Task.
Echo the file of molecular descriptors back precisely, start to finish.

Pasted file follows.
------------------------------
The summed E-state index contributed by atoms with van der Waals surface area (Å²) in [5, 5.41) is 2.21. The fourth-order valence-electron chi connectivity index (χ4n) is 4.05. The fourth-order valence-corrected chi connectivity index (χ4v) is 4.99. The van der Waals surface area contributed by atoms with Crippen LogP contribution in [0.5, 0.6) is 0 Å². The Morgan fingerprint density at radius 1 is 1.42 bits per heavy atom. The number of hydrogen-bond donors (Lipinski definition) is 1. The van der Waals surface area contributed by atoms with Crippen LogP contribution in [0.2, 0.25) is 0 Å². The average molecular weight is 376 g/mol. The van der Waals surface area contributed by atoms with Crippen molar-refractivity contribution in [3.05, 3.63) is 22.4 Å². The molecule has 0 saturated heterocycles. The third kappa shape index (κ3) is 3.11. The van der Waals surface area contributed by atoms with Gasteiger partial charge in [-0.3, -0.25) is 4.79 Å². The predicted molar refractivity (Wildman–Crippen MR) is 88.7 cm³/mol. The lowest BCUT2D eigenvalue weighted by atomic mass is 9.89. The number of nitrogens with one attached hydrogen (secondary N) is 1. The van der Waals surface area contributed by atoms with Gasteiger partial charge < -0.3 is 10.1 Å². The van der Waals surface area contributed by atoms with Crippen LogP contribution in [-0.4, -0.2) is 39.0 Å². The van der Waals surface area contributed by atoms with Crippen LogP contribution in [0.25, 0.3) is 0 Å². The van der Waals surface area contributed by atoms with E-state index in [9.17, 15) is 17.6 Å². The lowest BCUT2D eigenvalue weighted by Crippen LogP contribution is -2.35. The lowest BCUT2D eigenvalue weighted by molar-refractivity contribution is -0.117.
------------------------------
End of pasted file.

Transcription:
The summed E-state index contributed by atoms with van der Waals surface area (Å²) in [5, 5.41) is 2.21. The fourth-order valence-electron chi connectivity index (χ4n) is 4.05. The fourth-order valence-corrected chi connectivity index (χ4v) is 4.99. The van der Waals surface area contributed by atoms with Crippen LogP contribution in [0.5, 0.6) is 0 Å². The Morgan fingerprint density at radius 1 is 1.42 bits per heavy atom. The number of hydrogen-bond donors (Lipinski definition) is 1. The van der Waals surface area contributed by atoms with Crippen LogP contribution in [0.2, 0.25) is 0 Å². The average molecular weight is 376 g/mol. The van der Waals surface area contributed by atoms with Crippen molar-refractivity contribution in [3.05, 3.63) is 22.4 Å². The molecule has 0 saturated heterocycles. The third kappa shape index (κ3) is 3.11. The van der Waals surface area contributed by atoms with Gasteiger partial charge in [-0.3, -0.25) is 4.79 Å². The predicted molar refractivity (Wildman–Crippen MR) is 88.7 cm³/mol. The lowest BCUT2D eigenvalue weighted by atomic mass is 9.89. The number of nitrogens with one attached hydrogen (secondary N) is 1. The van der Waals surface area contributed by atoms with Gasteiger partial charge < -0.3 is 10.1 Å². The van der Waals surface area contributed by atoms with Crippen LogP contribution in [-0.4, -0.2) is 39.0 Å². The van der Waals surface area contributed by atoms with Crippen LogP contribution in [0.25, 0.3) is 0 Å². The van der Waals surface area contributed by atoms with E-state index in [9.17, 15) is 17.6 Å². The lowest BCUT2D eigenvalue weighted by Crippen LogP contribution is -2.35. The lowest BCUT2D eigenvalue weighted by molar-refractivity contribution is -0.117.